AN historic orchard in Stoke, Coventry, which was neglected for decades, is being brought back to life by dedicated volunteers.
And pictured was the symbolic moment when the team gathered to plant fruit trees at the orchard – the first trees to be planted there for over 30 years.
Fittingly, one of the trees they planted was a Wyken Pippin, the apple variety which originated in Coventry in the early 1700s.
The orchard is behind a high fence alongside the Binley Road-A444 roundabout.
At one time it was a beautiful garden behind a large house on Binley Road which in the 1980s was a music venue known as The Stoker.
But then came the north-south road, and the house and about two-thirds of the garden were lost under the roundabout and dual carriageway.
Terry Little of West Avenue, Stoke Park, and Ann Wilson, of North Avenue, city tree wardens, have been leading lights in the orchard restoration.
Terry said: “The orchard goes back to at least the 1800s and some of the original trees are still there. But after the road was built it was neglected for 30 years.”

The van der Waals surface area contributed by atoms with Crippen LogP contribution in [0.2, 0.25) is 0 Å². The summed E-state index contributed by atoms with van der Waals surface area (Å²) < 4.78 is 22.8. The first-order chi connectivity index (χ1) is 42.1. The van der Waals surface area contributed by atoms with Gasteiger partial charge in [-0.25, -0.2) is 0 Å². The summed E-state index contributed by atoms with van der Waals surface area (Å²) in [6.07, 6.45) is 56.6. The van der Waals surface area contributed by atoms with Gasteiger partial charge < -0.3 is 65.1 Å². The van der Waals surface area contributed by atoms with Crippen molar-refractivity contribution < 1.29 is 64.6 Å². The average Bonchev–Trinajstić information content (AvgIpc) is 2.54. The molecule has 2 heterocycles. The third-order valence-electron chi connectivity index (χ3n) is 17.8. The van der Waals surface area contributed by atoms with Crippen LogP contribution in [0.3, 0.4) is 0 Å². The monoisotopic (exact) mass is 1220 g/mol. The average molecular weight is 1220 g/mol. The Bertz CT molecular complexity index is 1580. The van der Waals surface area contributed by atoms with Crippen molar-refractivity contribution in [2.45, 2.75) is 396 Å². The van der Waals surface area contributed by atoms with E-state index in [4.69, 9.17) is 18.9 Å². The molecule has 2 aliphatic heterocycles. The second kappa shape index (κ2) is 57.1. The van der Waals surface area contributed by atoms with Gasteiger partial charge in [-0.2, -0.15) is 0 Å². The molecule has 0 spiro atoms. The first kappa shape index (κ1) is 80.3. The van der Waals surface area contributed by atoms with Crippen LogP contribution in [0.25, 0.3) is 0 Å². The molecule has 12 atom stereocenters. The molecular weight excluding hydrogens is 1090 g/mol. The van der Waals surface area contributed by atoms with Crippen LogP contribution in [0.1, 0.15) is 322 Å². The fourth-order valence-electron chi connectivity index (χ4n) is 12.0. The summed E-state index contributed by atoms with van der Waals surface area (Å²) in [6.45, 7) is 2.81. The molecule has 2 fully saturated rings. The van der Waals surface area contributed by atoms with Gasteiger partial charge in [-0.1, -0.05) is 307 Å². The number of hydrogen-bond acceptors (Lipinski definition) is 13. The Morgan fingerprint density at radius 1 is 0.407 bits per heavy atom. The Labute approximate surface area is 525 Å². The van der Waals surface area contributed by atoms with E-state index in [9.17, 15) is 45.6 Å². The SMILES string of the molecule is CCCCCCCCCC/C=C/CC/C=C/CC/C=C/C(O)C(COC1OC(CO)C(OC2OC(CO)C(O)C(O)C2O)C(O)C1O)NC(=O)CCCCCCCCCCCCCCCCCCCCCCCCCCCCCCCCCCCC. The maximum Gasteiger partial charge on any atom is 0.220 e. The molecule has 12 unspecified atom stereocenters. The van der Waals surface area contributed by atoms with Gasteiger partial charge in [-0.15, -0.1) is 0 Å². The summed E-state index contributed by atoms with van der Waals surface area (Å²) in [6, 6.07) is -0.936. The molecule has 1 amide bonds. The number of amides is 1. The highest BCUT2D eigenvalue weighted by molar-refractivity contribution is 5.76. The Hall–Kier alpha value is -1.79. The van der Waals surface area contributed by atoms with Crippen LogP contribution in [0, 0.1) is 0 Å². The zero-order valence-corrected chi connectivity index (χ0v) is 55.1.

The Coventry City Council realised it had something special on its hands, and turned the overgrown orchard over to the tree wardens, he said.
That was about four years ago and since then the 30-odd volunteers have been getting the land under control.
“We have to create the vision for how we want it to end up. But each year we have seen more blossom. We are winning,” said Terry.
It’s hoped that the orchard will eventually become a community asset, used by schools for nature studies, and possibly opened up for people to see on the city’s heritage open days.